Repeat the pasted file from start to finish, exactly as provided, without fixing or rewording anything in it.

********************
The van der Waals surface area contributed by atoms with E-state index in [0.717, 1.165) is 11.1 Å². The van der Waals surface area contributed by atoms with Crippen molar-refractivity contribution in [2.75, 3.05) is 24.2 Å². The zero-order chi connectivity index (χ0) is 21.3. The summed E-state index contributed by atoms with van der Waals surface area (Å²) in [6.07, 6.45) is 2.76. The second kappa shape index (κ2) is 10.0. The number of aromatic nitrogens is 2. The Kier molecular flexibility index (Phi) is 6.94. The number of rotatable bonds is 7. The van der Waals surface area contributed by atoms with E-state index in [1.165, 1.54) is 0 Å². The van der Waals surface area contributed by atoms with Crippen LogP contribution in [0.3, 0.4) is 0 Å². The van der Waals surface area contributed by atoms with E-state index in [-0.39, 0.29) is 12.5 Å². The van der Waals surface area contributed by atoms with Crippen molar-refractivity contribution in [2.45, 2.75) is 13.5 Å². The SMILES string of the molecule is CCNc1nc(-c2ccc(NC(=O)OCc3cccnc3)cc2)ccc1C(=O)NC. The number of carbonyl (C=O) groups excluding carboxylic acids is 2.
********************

The van der Waals surface area contributed by atoms with E-state index in [0.717, 1.165) is 11.1 Å². The van der Waals surface area contributed by atoms with Crippen molar-refractivity contribution in [2.75, 3.05) is 24.2 Å². The zero-order chi connectivity index (χ0) is 21.3. The summed E-state index contributed by atoms with van der Waals surface area (Å²) in [6.07, 6.45) is 2.76. The second kappa shape index (κ2) is 10.0. The number of aromatic nitrogens is 2. The Kier molecular flexibility index (Phi) is 6.94. The number of rotatable bonds is 7. The van der Waals surface area contributed by atoms with E-state index in [1.165, 1.54) is 0 Å². The van der Waals surface area contributed by atoms with Crippen LogP contribution in [0.3, 0.4) is 0 Å². The van der Waals surface area contributed by atoms with E-state index in [-0.39, 0.29) is 12.5 Å². The van der Waals surface area contributed by atoms with Crippen molar-refractivity contribution in [2.45, 2.75) is 13.5 Å². The SMILES string of the molecule is CCNc1nc(-c2ccc(NC(=O)OCc3cccnc3)cc2)ccc1C(=O)NC. The number of carbonyl (C=O) groups excluding carboxylic acids is 2.